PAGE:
I feel I’ll get back to the video topic I’ve started with the previous post, but this time I want to share something I wanted to for some time now – to be more precise, since January. So yeah, in January my home media server was hacked. Nothing serious, nothing has been destroyed or stolen, it was just a bot that bruteforced its way into the server and tried to install a copy of itself – a typical move if you want to have a botnet that grows on its own. This little fella, however, put me on the devops path. I was always somewhat curious about network stuff and as a backend specialist I often worked together with devops and sysadmin folks. First, i was furious – How the hell could this happen to me?!?! I’ve been working with Linux in the last 10+ years, come on WTF?! Then I realized that I’ve made two crucial mistakes – during configuring the services on the machine, I’ve left a user responsible for running a service to exist with its default password and guess what, I’ve left the SSH service vulnerable by letting users log in from anywhere, using a single username+password combination, over the default port 22. You don’t even have to be a sysadmin to know how foolish these were… So here’s something that became my mantra since January when it comes to Linux:
- Change all default passwords
- Disable password-based login. Use SSH key pairs!
- Change the default SSH port.
In January, this looked pretty hardcore to me. It felt like “Wow, I’m safe now!” However now, three months later I’ve already laugh at that statement. As I’ve said, this incident put me on the devops path and luckily enough for me, I have a devops colleague, who is happy to share his knowledge with others. I’ve learned a buttload of things from him since then and also, I’ve extended my own experience extensively via experimenting. (Geez, what’s with all the ex’s in this last sentence??? 😀 ) So, here are a few things I added to the above list since then:
- Use fail2ban to get rid of bruteforce attempts. This little tool enables you to disable login attempts for a given IP/user after a configured amount of failed retries.
- Set up a basic firewall on the machine. If you don’t want to mess around a lot, use UFW (Uncomplicated FireWall). It can be set up in minutes.
- Never use your media server or smart home center as your primary entry point to your home network. Use a login server – this is usually referred as a gateway or a bastion. If you’re on the poor side, use a Raspberry Pi or an old PC as the login server and have your sensitive data on a separate machine. If your login server gets compromised, you can wipe it clean safely without losing data. Having two separate machines with separate users, etc. also adds another layer of security.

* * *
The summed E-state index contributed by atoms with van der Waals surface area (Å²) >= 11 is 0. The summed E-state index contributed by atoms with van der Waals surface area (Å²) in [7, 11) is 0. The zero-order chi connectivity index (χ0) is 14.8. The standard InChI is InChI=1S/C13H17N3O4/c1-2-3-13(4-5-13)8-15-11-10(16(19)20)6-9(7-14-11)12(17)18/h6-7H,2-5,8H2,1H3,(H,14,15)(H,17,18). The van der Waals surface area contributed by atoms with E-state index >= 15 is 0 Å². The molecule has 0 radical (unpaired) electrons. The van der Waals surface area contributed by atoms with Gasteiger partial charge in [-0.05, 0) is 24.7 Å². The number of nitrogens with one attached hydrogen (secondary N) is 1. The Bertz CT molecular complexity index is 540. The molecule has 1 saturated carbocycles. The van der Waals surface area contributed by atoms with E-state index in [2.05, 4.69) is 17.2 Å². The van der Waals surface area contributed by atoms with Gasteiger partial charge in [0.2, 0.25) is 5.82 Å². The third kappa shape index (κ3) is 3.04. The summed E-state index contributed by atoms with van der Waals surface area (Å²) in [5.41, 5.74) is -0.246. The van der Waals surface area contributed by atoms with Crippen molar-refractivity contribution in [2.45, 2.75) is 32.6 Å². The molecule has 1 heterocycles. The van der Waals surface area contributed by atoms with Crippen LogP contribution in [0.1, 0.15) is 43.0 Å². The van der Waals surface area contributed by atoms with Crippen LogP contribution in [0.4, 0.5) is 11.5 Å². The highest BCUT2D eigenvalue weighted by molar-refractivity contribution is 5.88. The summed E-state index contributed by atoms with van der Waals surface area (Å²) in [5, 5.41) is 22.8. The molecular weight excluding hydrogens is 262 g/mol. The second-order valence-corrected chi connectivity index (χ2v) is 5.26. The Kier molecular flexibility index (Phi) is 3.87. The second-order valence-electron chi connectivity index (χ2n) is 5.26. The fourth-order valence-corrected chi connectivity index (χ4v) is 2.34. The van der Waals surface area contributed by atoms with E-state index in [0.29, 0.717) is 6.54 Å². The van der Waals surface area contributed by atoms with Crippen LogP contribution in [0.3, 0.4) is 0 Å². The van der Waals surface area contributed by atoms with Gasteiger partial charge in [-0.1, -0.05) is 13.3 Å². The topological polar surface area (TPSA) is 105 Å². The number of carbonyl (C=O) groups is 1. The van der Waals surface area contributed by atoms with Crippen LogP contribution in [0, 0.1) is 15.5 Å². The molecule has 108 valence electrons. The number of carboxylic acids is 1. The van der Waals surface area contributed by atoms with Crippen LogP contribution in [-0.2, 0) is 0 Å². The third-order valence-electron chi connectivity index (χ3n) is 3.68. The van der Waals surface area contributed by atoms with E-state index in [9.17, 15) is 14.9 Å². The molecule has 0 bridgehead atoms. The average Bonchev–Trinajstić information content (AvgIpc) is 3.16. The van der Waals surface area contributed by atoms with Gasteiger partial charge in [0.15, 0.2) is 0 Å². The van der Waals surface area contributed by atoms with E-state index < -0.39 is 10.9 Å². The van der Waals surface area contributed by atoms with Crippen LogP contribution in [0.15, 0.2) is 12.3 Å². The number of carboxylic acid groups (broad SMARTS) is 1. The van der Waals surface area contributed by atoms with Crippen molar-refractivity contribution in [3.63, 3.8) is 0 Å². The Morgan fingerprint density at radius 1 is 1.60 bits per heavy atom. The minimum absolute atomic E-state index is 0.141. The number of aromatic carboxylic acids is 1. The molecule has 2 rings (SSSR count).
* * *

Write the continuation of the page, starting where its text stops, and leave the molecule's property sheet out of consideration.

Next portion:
- Never use a Windows PC as your primary entry point either. OSes like Windows 10 are not meant for this and you’ve to fiddle around a lot with security settings unnecessarily. Use Linux for this. Period.
- If you’re running network services on your login server that need configuring, consider using Docker. It adds another layer of security and in case the machine is compromised, you don’t have to re-do everything from scratch – you can just restore stuff from Docker images.
- For setting up stuff you need to do each time to install a Linux server (like configuring SSH access, Samba, etc) consider using Ansible. It’s an easy tool developed for automatic provisioning (software installation and configuration) on servers. Also, you can use it to create “clones” of your server or to set up a cluster of multiple, similar servers.
- Set up a notification system. Considering that most people nowadays have smartphones with email clients installed on them, configuring an email sending mechanism for “oh crap!” situations on your server yields you instant notifications about hack attempts. Fail2ban is prepared for sending emails by default for example. Setting up email sending can be a bit tricky, but for example with a Gmail account, you can do it freely and safely. Unfortunately you’ll have to Google for this, depending on the Linux distro you use.
- Hide your server behind your router and open ports only that are necessary. Also, do a strict port forward – e.g. the SSH port you’ve opened up should be routed only to your login server, and even if you’re running SSH service on other machines, don’t let them accessible from the outside! If you’re running a web server, use your login server as a proxy as well.
There’s still a lot to learn and I’m pretty sure that a real, experienced hacker could cut through my defenses like a knife through butter, yet it feels exciting and a real achievement. And as I said, this whole thing put me on the devops path. I’m dead serious – I’m already preparing for my first AWS (Amazon Web Services) certification. (This worth another post i guess…)